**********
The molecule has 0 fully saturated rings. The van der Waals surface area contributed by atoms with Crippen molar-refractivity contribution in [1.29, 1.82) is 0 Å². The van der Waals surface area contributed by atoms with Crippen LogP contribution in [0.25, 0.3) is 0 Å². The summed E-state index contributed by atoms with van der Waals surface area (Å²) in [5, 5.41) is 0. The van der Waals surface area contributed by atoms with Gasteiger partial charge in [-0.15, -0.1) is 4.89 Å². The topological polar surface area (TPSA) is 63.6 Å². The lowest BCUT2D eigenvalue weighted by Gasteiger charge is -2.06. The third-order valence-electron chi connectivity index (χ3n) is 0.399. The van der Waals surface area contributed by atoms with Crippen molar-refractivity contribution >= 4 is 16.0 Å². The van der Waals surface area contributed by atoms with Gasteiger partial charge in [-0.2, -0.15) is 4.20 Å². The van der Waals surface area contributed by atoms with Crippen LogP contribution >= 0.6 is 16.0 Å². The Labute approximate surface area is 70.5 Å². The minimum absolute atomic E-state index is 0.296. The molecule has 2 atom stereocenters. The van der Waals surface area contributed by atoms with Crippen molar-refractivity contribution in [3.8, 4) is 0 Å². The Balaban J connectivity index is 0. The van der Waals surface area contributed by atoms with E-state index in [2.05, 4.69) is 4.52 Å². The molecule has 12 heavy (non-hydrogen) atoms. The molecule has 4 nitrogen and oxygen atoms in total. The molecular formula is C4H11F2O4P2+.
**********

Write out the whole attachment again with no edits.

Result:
The molecule has 0 fully saturated rings. The van der Waals surface area contributed by atoms with Crippen molar-refractivity contribution in [1.29, 1.82) is 0 Å². The van der Waals surface area contributed by atoms with Crippen LogP contribution in [0.25, 0.3) is 0 Å². The summed E-state index contributed by atoms with van der Waals surface area (Å²) in [5, 5.41) is 0. The van der Waals surface area contributed by atoms with Gasteiger partial charge in [-0.15, -0.1) is 4.89 Å². The topological polar surface area (TPSA) is 63.6 Å². The lowest BCUT2D eigenvalue weighted by Gasteiger charge is -2.06. The third-order valence-electron chi connectivity index (χ3n) is 0.399. The van der Waals surface area contributed by atoms with Crippen molar-refractivity contribution >= 4 is 16.0 Å². The van der Waals surface area contributed by atoms with Gasteiger partial charge in [-0.2, -0.15) is 4.20 Å². The van der Waals surface area contributed by atoms with Crippen LogP contribution >= 0.6 is 16.0 Å². The Labute approximate surface area is 70.5 Å². The minimum absolute atomic E-state index is 0.296. The molecule has 2 atom stereocenters. The van der Waals surface area contributed by atoms with Crippen molar-refractivity contribution in [3.8, 4) is 0 Å². The Balaban J connectivity index is 0. The van der Waals surface area contributed by atoms with E-state index in [2.05, 4.69) is 4.52 Å². The molecule has 12 heavy (non-hydrogen) atoms. The molecule has 4 nitrogen and oxygen atoms in total. The molecular formula is C4H11F2O4P2+.